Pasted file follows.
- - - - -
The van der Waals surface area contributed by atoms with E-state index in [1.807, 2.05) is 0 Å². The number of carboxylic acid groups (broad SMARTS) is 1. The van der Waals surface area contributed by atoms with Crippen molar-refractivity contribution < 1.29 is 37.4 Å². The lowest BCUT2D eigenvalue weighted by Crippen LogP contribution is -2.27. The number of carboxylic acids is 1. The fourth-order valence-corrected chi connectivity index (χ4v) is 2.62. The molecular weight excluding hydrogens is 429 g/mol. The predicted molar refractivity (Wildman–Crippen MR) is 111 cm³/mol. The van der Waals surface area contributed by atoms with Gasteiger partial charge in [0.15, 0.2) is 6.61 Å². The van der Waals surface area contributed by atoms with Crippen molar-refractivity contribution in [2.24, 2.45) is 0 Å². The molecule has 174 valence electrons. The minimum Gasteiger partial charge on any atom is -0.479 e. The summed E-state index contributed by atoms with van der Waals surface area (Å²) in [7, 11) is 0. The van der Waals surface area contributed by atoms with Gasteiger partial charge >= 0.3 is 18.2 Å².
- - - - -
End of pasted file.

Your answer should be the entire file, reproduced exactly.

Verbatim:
The van der Waals surface area contributed by atoms with E-state index in [1.807, 2.05) is 0 Å². The number of carboxylic acid groups (broad SMARTS) is 1. The van der Waals surface area contributed by atoms with Crippen molar-refractivity contribution < 1.29 is 37.4 Å². The lowest BCUT2D eigenvalue weighted by Crippen LogP contribution is -2.27. The number of carboxylic acids is 1. The fourth-order valence-corrected chi connectivity index (χ4v) is 2.62. The molecular weight excluding hydrogens is 429 g/mol. The predicted molar refractivity (Wildman–Crippen MR) is 111 cm³/mol. The van der Waals surface area contributed by atoms with Gasteiger partial charge in [0.15, 0.2) is 6.61 Å². The van der Waals surface area contributed by atoms with Crippen molar-refractivity contribution in [2.24, 2.45) is 0 Å². The molecule has 174 valence electrons. The minimum Gasteiger partial charge on any atom is -0.479 e. The summed E-state index contributed by atoms with van der Waals surface area (Å²) in [7, 11) is 0. The van der Waals surface area contributed by atoms with Gasteiger partial charge >= 0.3 is 18.2 Å².